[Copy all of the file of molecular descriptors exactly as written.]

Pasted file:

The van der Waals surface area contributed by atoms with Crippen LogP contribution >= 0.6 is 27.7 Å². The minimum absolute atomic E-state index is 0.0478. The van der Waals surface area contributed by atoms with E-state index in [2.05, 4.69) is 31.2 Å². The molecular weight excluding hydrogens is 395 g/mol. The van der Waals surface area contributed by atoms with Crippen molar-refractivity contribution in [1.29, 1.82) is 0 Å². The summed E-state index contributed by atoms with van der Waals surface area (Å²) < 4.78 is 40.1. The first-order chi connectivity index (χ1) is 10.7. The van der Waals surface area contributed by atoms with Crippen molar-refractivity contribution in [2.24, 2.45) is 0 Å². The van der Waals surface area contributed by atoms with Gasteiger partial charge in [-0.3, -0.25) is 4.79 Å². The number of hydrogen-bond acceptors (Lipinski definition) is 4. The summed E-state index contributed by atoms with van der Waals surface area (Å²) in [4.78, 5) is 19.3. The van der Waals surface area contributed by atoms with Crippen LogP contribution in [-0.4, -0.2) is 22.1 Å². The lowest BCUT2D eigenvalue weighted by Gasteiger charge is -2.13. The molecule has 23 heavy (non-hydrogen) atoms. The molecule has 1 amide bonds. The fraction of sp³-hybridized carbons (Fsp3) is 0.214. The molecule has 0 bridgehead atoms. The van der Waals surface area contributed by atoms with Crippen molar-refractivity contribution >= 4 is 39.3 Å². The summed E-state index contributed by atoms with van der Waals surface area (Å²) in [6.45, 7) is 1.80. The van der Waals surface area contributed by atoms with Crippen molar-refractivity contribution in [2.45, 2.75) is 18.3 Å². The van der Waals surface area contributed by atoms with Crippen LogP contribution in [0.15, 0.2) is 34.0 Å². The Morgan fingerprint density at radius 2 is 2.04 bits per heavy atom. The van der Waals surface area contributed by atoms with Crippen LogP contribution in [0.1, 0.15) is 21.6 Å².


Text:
The van der Waals surface area contributed by atoms with Crippen LogP contribution >= 0.6 is 27.7 Å². The minimum absolute atomic E-state index is 0.0478. The van der Waals surface area contributed by atoms with E-state index in [2.05, 4.69) is 31.2 Å². The molecular weight excluding hydrogens is 395 g/mol. The van der Waals surface area contributed by atoms with Crippen molar-refractivity contribution in [1.29, 1.82) is 0 Å². The summed E-state index contributed by atoms with van der Waals surface area (Å²) < 4.78 is 40.1. The first-order chi connectivity index (χ1) is 10.7. The van der Waals surface area contributed by atoms with Crippen molar-refractivity contribution in [2.24, 2.45) is 0 Å². The van der Waals surface area contributed by atoms with Gasteiger partial charge in [-0.3, -0.25) is 4.79 Å². The number of hydrogen-bond acceptors (Lipinski definition) is 4. The summed E-state index contributed by atoms with van der Waals surface area (Å²) in [4.78, 5) is 19.3. The van der Waals surface area contributed by atoms with Crippen LogP contribution in [-0.4, -0.2) is 22.1 Å². The lowest BCUT2D eigenvalue weighted by Gasteiger charge is -2.13. The molecule has 23 heavy (non-hydrogen) atoms. The molecule has 1 amide bonds. The fraction of sp³-hybridized carbons (Fsp3) is 0.214. The molecule has 0 bridgehead atoms. The van der Waals surface area contributed by atoms with Crippen molar-refractivity contribution >= 4 is 39.3 Å². The summed E-state index contributed by atoms with van der Waals surface area (Å²) in [6.45, 7) is 1.80. The van der Waals surface area contributed by atoms with Crippen molar-refractivity contribution in [2.45, 2.75) is 18.3 Å². The van der Waals surface area contributed by atoms with Crippen LogP contribution in [0.15, 0.2) is 34.0 Å². The Morgan fingerprint density at radius 2 is 2.04 bits per heavy atom. The van der Waals surface area contributed by atoms with Crippen LogP contribution in [0.1, 0.15) is 21.6 Å².